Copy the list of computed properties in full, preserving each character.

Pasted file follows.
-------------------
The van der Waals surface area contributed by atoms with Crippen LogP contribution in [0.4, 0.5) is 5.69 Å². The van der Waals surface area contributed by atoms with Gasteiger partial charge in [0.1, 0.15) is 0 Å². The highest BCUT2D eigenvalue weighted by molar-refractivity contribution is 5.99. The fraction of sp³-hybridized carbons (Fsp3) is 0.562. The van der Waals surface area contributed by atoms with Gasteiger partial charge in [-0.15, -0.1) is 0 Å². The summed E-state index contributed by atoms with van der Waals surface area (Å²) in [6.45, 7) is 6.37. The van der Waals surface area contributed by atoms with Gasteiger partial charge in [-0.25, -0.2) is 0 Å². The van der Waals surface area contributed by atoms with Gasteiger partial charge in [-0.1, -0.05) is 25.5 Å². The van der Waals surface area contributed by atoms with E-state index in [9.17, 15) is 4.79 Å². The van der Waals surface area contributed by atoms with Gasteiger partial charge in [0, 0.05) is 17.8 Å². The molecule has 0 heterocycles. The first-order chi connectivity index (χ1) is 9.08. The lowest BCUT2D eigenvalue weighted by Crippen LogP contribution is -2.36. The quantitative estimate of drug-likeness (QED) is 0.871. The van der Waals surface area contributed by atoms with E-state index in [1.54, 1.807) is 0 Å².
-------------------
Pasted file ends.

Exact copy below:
The van der Waals surface area contributed by atoms with Crippen LogP contribution in [0.4, 0.5) is 5.69 Å². The van der Waals surface area contributed by atoms with Gasteiger partial charge in [0.1, 0.15) is 0 Å². The highest BCUT2D eigenvalue weighted by molar-refractivity contribution is 5.99. The fraction of sp³-hybridized carbons (Fsp3) is 0.562. The van der Waals surface area contributed by atoms with Gasteiger partial charge in [-0.15, -0.1) is 0 Å². The summed E-state index contributed by atoms with van der Waals surface area (Å²) in [6.45, 7) is 6.37. The van der Waals surface area contributed by atoms with Gasteiger partial charge in [-0.25, -0.2) is 0 Å². The van der Waals surface area contributed by atoms with Gasteiger partial charge in [-0.1, -0.05) is 25.5 Å². The van der Waals surface area contributed by atoms with E-state index in [9.17, 15) is 4.79 Å². The van der Waals surface area contributed by atoms with Gasteiger partial charge in [0, 0.05) is 17.8 Å². The molecule has 0 heterocycles. The first-order chi connectivity index (χ1) is 9.08. The lowest BCUT2D eigenvalue weighted by Crippen LogP contribution is -2.36. The quantitative estimate of drug-likeness (QED) is 0.871. The van der Waals surface area contributed by atoms with E-state index in [1.54, 1.807) is 0 Å².